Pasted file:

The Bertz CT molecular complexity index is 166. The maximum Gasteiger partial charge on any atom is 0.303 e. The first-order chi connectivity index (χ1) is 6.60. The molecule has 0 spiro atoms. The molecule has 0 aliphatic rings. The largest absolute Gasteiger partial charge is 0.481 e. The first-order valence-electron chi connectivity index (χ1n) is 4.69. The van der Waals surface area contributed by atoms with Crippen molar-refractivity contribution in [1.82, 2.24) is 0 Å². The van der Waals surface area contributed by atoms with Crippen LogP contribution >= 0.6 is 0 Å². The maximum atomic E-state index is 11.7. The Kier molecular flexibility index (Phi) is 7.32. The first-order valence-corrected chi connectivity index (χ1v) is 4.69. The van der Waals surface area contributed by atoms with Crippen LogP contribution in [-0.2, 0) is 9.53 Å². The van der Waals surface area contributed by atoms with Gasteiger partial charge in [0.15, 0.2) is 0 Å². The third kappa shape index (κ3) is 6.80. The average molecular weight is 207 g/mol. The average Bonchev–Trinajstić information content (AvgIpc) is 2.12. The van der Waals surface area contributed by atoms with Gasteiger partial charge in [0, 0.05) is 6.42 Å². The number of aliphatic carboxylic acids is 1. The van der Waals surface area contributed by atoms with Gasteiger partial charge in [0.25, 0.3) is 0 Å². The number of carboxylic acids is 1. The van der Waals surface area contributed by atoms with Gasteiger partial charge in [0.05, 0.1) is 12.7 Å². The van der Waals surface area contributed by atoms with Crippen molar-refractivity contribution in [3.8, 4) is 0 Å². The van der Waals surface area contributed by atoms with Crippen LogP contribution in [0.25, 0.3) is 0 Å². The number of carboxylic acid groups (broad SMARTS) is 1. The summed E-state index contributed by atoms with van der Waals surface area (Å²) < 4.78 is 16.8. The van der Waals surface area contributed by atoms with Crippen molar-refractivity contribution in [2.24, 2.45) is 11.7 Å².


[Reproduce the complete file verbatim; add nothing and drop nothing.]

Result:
The Bertz CT molecular complexity index is 166. The maximum Gasteiger partial charge on any atom is 0.303 e. The first-order chi connectivity index (χ1) is 6.60. The molecule has 0 spiro atoms. The molecule has 0 aliphatic rings. The largest absolute Gasteiger partial charge is 0.481 e. The first-order valence-electron chi connectivity index (χ1n) is 4.69. The van der Waals surface area contributed by atoms with Crippen molar-refractivity contribution in [1.82, 2.24) is 0 Å². The van der Waals surface area contributed by atoms with Crippen LogP contribution >= 0.6 is 0 Å². The maximum atomic E-state index is 11.7. The Kier molecular flexibility index (Phi) is 7.32. The first-order valence-corrected chi connectivity index (χ1v) is 4.69. The van der Waals surface area contributed by atoms with Crippen LogP contribution in [-0.2, 0) is 9.53 Å². The van der Waals surface area contributed by atoms with Gasteiger partial charge in [0.15, 0.2) is 0 Å². The third kappa shape index (κ3) is 6.80. The average molecular weight is 207 g/mol. The average Bonchev–Trinajstić information content (AvgIpc) is 2.12. The van der Waals surface area contributed by atoms with Gasteiger partial charge in [0, 0.05) is 6.42 Å². The number of aliphatic carboxylic acids is 1. The van der Waals surface area contributed by atoms with Gasteiger partial charge in [0.25, 0.3) is 0 Å². The number of carboxylic acids is 1. The van der Waals surface area contributed by atoms with Gasteiger partial charge in [0.05, 0.1) is 12.7 Å². The van der Waals surface area contributed by atoms with Crippen molar-refractivity contribution in [3.8, 4) is 0 Å². The van der Waals surface area contributed by atoms with Crippen LogP contribution in [0.25, 0.3) is 0 Å². The number of carboxylic acid groups (broad SMARTS) is 1. The summed E-state index contributed by atoms with van der Waals surface area (Å²) < 4.78 is 16.8. The van der Waals surface area contributed by atoms with Crippen molar-refractivity contribution in [2.24, 2.45) is 11.7 Å².